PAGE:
|• Alcalde||Trinidad Herrera Lorente (2011) (PP)|
|• Total||83.36 km2 (32.19 sq mi)|
|Elevation||24 m (79 ft)|
|Highest elevation||87 m (285 ft)|
|Lowest elevation||0 m (0 ft)|
|• Density||320/km2 (820/sq mi)|
|Demonyms||Sexitano, -na o|
|Time zone||UTC+1 (CET)|
|• Summer (DST)||UTC+2 (CEST)|
Almuñécar (Spanish pronunciation: [almuˈɲekaɾ]) is a municipality in the Spanish Autonomous Region of Andalusia on the Costa Tropical between Nerja (Málaga) and Motril. It has a subtropical climate. Almuñécar lies in the province of Granada, and has around 27,700 citizens (2012). Since 1975, the town has become one of the most important tourist towns in Granada province and on the Costa Tropical; it has good transport connections and a football (soccer) stadium.
Almuñécar is an important setting in Laurie Lee's account of the outbreak of the Spanish Civil War in As I Walked Out One Midsummer Morning, and referred to as "Castillo" to disguise people's identities.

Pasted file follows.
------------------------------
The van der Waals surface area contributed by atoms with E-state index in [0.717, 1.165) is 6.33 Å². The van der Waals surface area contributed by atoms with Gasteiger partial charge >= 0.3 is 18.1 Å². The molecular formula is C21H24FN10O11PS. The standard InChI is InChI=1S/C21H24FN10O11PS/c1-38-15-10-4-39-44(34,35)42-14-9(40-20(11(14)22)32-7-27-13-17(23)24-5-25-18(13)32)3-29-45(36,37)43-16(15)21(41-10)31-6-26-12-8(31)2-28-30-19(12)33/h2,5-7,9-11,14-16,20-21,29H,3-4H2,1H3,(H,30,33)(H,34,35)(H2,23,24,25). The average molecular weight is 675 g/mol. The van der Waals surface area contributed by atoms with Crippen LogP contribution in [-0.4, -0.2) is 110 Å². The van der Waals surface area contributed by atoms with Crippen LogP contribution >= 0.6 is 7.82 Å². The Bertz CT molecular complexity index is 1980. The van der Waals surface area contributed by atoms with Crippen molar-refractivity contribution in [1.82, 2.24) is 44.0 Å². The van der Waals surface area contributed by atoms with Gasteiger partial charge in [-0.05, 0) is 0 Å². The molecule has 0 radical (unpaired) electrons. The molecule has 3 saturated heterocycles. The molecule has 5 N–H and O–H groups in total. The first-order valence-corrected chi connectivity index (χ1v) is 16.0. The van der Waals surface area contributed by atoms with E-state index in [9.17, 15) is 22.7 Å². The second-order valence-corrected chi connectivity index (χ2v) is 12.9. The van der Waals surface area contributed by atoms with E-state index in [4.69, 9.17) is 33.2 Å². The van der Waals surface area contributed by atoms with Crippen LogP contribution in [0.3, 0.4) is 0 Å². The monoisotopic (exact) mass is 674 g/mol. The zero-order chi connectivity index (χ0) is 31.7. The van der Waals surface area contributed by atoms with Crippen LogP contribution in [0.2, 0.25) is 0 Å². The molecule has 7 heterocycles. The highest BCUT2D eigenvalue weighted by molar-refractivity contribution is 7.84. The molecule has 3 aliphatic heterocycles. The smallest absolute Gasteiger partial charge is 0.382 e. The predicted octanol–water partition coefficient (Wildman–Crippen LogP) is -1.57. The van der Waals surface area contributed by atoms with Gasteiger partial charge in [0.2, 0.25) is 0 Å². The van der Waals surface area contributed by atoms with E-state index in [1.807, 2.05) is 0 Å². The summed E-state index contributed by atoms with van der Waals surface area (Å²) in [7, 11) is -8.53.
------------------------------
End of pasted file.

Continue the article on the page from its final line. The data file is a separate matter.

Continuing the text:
Almuñécar's coat of arms, which shows the turbaned heads of three Barbary pirates floating in the sea, was granted to the town by King Carlos I in 1526 for its having destroyed a Berber raiding force.
Trinidad Herrera is the first woman to be elected mayor of Almuñecar. Although Juan Carlos Benavides' Covergencia Andaluza party won the most popular votes, he failed to form a coalition. The city council elected Herrera, local leader of the Partido Popular, on 11 June 2011.
Almuñécar began as a Phoenician colony named Sexi, and even today, some of its inhabitants still call themselves Sexitanos. Under the Moors, Almuñécar blossomed as the fishing town of al-Munakkab (المُنَكَّب) or Ḥiṣn-al-Munakkab (حصن المنكب). Although the Phoenician and Roman history of the district was known from Greek and Roman sources it was not until the 1950s that significant archaeological evidence was discovered.
The Phoenicians first established a colony in Almuñécar in about 800 BC and this developed for six hundred years into an important port and town with the name of Ex or Sexi and with a large fish salting and curing industry that was a major supplier of Greece and Rome. They also supplied a prized fish paste called garum made from the intestines of small fishes by a process of fermentation. Archaeological evidence comes chiefly from Phoenician cemeteries, the earlier Laurita necropolis on the hillside at Cerro San Cristobal and the later necropolis at Punte de Noy. An extensive collection of Phoenician grave goods and other artifacts is on display in the town museum located at the Castle of San Miguel and in the 'Cueva de Siete Palacios'.